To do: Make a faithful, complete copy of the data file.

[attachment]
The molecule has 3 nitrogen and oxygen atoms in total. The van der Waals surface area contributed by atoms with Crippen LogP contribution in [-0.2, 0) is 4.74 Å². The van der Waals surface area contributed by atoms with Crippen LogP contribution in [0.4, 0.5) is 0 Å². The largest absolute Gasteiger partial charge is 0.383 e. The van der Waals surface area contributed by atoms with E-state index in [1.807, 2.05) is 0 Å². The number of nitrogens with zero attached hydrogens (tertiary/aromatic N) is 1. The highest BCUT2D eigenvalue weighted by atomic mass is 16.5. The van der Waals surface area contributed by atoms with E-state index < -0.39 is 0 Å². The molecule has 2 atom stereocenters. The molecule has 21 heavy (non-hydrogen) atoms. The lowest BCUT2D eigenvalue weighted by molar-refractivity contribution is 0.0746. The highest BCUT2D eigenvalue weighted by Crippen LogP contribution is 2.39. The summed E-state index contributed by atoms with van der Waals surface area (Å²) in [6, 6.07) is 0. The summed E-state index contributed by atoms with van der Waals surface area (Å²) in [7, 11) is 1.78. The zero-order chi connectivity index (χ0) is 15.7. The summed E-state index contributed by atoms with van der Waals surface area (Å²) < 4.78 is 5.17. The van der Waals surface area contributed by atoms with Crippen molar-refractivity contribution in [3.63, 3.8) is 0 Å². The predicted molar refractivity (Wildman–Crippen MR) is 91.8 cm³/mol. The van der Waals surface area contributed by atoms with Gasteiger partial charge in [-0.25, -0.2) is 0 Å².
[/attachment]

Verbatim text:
The molecule has 3 nitrogen and oxygen atoms in total. The van der Waals surface area contributed by atoms with Crippen LogP contribution in [-0.2, 0) is 4.74 Å². The van der Waals surface area contributed by atoms with Crippen LogP contribution in [0.4, 0.5) is 0 Å². The largest absolute Gasteiger partial charge is 0.383 e. The van der Waals surface area contributed by atoms with E-state index in [1.807, 2.05) is 0 Å². The number of nitrogens with zero attached hydrogens (tertiary/aromatic N) is 1. The highest BCUT2D eigenvalue weighted by atomic mass is 16.5. The van der Waals surface area contributed by atoms with E-state index < -0.39 is 0 Å². The molecule has 2 atom stereocenters. The molecule has 21 heavy (non-hydrogen) atoms. The lowest BCUT2D eigenvalue weighted by molar-refractivity contribution is 0.0746. The highest BCUT2D eigenvalue weighted by Crippen LogP contribution is 2.39. The summed E-state index contributed by atoms with van der Waals surface area (Å²) in [6, 6.07) is 0. The summed E-state index contributed by atoms with van der Waals surface area (Å²) in [7, 11) is 1.78. The zero-order chi connectivity index (χ0) is 15.7. The summed E-state index contributed by atoms with van der Waals surface area (Å²) < 4.78 is 5.17. The van der Waals surface area contributed by atoms with Crippen molar-refractivity contribution in [3.63, 3.8) is 0 Å². The predicted molar refractivity (Wildman–Crippen MR) is 91.8 cm³/mol. The van der Waals surface area contributed by atoms with Gasteiger partial charge in [-0.25, -0.2) is 0 Å².